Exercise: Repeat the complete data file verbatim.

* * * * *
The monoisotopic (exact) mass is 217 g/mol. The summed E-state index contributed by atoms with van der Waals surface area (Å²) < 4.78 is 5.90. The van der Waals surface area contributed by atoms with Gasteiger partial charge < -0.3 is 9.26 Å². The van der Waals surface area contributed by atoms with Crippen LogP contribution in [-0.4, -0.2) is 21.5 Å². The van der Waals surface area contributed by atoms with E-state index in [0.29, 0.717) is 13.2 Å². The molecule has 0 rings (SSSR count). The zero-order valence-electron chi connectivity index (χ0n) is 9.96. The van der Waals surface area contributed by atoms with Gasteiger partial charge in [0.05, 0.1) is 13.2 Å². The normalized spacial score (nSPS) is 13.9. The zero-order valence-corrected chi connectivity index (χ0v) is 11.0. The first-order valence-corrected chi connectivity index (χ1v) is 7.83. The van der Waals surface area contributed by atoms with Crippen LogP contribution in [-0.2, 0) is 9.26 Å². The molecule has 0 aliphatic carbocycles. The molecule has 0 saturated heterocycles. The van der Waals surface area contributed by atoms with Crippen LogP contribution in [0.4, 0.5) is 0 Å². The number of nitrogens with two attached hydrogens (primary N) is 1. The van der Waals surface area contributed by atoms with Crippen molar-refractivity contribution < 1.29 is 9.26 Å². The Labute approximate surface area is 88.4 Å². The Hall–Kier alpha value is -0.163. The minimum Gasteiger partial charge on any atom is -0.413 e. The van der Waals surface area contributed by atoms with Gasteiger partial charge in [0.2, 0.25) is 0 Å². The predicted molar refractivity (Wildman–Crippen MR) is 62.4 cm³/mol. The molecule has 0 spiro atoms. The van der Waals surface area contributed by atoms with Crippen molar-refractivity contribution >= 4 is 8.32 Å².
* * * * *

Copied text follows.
The monoisotopic (exact) mass is 217 g/mol. The summed E-state index contributed by atoms with van der Waals surface area (Å²) < 4.78 is 5.90. The van der Waals surface area contributed by atoms with Gasteiger partial charge < -0.3 is 9.26 Å². The van der Waals surface area contributed by atoms with Crippen LogP contribution in [-0.4, -0.2) is 21.5 Å². The van der Waals surface area contributed by atoms with E-state index in [0.29, 0.717) is 13.2 Å². The molecule has 0 rings (SSSR count). The zero-order valence-electron chi connectivity index (χ0n) is 9.96. The van der Waals surface area contributed by atoms with Gasteiger partial charge in [0.05, 0.1) is 13.2 Å². The normalized spacial score (nSPS) is 13.9. The zero-order valence-corrected chi connectivity index (χ0v) is 11.0. The first-order valence-corrected chi connectivity index (χ1v) is 7.83. The van der Waals surface area contributed by atoms with Crippen LogP contribution in [-0.2, 0) is 9.26 Å². The molecule has 0 aliphatic carbocycles. The molecule has 0 saturated heterocycles. The van der Waals surface area contributed by atoms with Crippen LogP contribution in [0.4, 0.5) is 0 Å². The number of nitrogens with two attached hydrogens (primary N) is 1. The van der Waals surface area contributed by atoms with Crippen molar-refractivity contribution < 1.29 is 9.26 Å². The Labute approximate surface area is 88.4 Å². The Hall–Kier alpha value is -0.163. The minimum Gasteiger partial charge on any atom is -0.413 e. The van der Waals surface area contributed by atoms with Gasteiger partial charge in [0.2, 0.25) is 0 Å². The predicted molar refractivity (Wildman–Crippen MR) is 62.4 cm³/mol. The molecule has 0 spiro atoms. The van der Waals surface area contributed by atoms with Crippen molar-refractivity contribution >= 4 is 8.32 Å².